Yesterday, we had a bridging ceremony here at the Unitarian Universalist Society of Geneva, for all those young people who are finishing up with high school this year. For those of you from UUSG who couldn’t be there (and for those readers who live far away), I thought I’d put the text of the ceremony up on my blog. If you don’t know what a bridging ceremony is, it’s explained below, in the text of the ceremony.
I’ve appended a few comments at the end of the ceremony, as well….
UU Society of Geneva, June 4, 2005, 9:00 a.m.
Each year, a few young people from this church end their time in high school. Usually after they are through with high school, they head off to find a job, to join the military, or to attend college or further education. And most often that means that these young people move out of town, or have busy schedules that donâ€™t permit them to come to church as often.
I believe our young people enrich the life of this church immeasurably. They bring their own perspective to church life, they bring their own talents and enthusiasms. Sometimes, they can help to challenge the assumptions of older generations, and that can inject new energy and life into this church. So when the end of high school requires some young people to move on, itâ€™s a real loss to the congregation.
But itâ€™s also a time of excitement. We are so pleased that these young adults are entering a new phase of life! They may not be around as much as in the past, but we want them to know that we will always be glad to see them here, and that we hope they continue to be a part of this church. We want them to know, too, that we will support them as they make the big transition away from high school and into something new — we will support them in their dreams, and their emerging new lives.
This is our chance to recognize these people in what has become known as a “Bridging Ceremony,” bridging the gap between youth and adulthood. And I’m glad the children are here to see this ceremony this morning — some day you, too, will finish up with high school, and will have your own bridging ceremony, and I want you to look forward to that.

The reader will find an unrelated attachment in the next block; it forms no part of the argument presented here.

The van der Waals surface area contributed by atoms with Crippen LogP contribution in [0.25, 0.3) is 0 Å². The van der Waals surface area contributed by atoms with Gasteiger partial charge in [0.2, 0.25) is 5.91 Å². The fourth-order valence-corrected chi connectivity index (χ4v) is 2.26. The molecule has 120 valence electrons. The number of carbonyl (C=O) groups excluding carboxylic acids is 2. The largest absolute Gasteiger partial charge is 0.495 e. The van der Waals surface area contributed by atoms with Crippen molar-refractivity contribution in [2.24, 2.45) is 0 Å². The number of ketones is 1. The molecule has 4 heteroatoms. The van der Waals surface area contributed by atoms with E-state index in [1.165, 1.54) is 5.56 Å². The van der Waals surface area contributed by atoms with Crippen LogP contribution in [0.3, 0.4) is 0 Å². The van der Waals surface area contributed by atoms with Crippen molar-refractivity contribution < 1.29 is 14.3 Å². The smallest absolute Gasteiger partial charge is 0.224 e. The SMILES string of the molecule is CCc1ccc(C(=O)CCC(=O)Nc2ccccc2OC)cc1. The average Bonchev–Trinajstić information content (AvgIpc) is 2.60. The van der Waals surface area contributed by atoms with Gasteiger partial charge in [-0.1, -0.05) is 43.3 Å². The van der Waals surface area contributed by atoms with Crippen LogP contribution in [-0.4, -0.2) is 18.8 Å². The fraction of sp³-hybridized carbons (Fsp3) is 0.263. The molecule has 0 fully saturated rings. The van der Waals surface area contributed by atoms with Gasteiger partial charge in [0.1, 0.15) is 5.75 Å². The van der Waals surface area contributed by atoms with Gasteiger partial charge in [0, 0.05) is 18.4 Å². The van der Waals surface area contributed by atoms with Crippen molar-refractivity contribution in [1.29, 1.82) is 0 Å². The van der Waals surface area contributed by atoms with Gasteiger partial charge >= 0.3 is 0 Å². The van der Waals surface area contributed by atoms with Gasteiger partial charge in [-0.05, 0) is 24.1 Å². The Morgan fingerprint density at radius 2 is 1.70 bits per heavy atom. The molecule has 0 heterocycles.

To start the bridging ceremony, Iâ€™d like to ask anyone who, like Lindsay [Bates, senior minister at UUSG] and me, spent part or all of their growing-up years in a Unitarian, Universalist, or Unitarian Universalist church, to join us up here at the pulpit.
Next, Iâ€™d like to ask everyone who is still in high school, and those adults who have served as youth advisors, to come stand up here in front of the pulpit.
Now Iâ€™m going to read the names of those people we know of who will be ending their time in high school and moving on to new things. When I read your name, please join us up here at the pulpit….
[names omitted for privacy]
[minister turns to face those who are bridging]
Welcome to each one of you! We welcome you into the community of adult Unitarian Universalists.
Those of us standing here at the pulpit also grew up as Unitarian Universalists, and we have either stayed, or we have come back. It can be done! We hope you, too, decide to remain a Unitarian Unviersalist. Know that you will be welcomed into other Unitarian Universalist congregations, as many of us were — and if you arenâ€™t welcomed in, you can do what some of us did and demand to be welcomed in!. Know that you will always be welcome here in this church — come back and visit, or best of all remain here as members.
[minister turns to face the rest of the congregation]
And I deliver this charge to all the adults in this church: whenever you meet a young adult who grew up in a Unitarian Universalist church, you have the privilege and the responsibility to welcome them here to this church — just as other Unitarian Universalist congregations will have the privilege (and responsibility) to welcome some of our young people into their congregations.
One last word to you who are bridging this year. As you know, Iâ€™m headed off this year to a new church in New Bedford, Massachusetts. If you ever find yourself in New Bedford, Massachusetts, stop in at the Unitarian Universalist church there, and I can promise you will be welcomed there!
Comments about the ceremony: (1) The bridging ceremony took place as part of the intergenerational flower service. (2) Lindsay and I gave each person bridging a copy of the book, “With Purpose and Principle,” telling them that way they’d have a reference guide whenever anyone asked them, “So you’re a Unitarian Universalist — what does that mean?” (3) After the worship service, someone who is a twenty-something remarked that the comment about demanding to be wlecomed was appreciated — this person’s experience in two UU congregations was that young adults did have to demand to be welcomed, adding, “I haven’t given up yet on UUism, but sometimes it is frustrating.” (4) Our small sanctuary does not allow the elaborate staging of the bridging ceremony at General Assembly, but that didn’t really matter.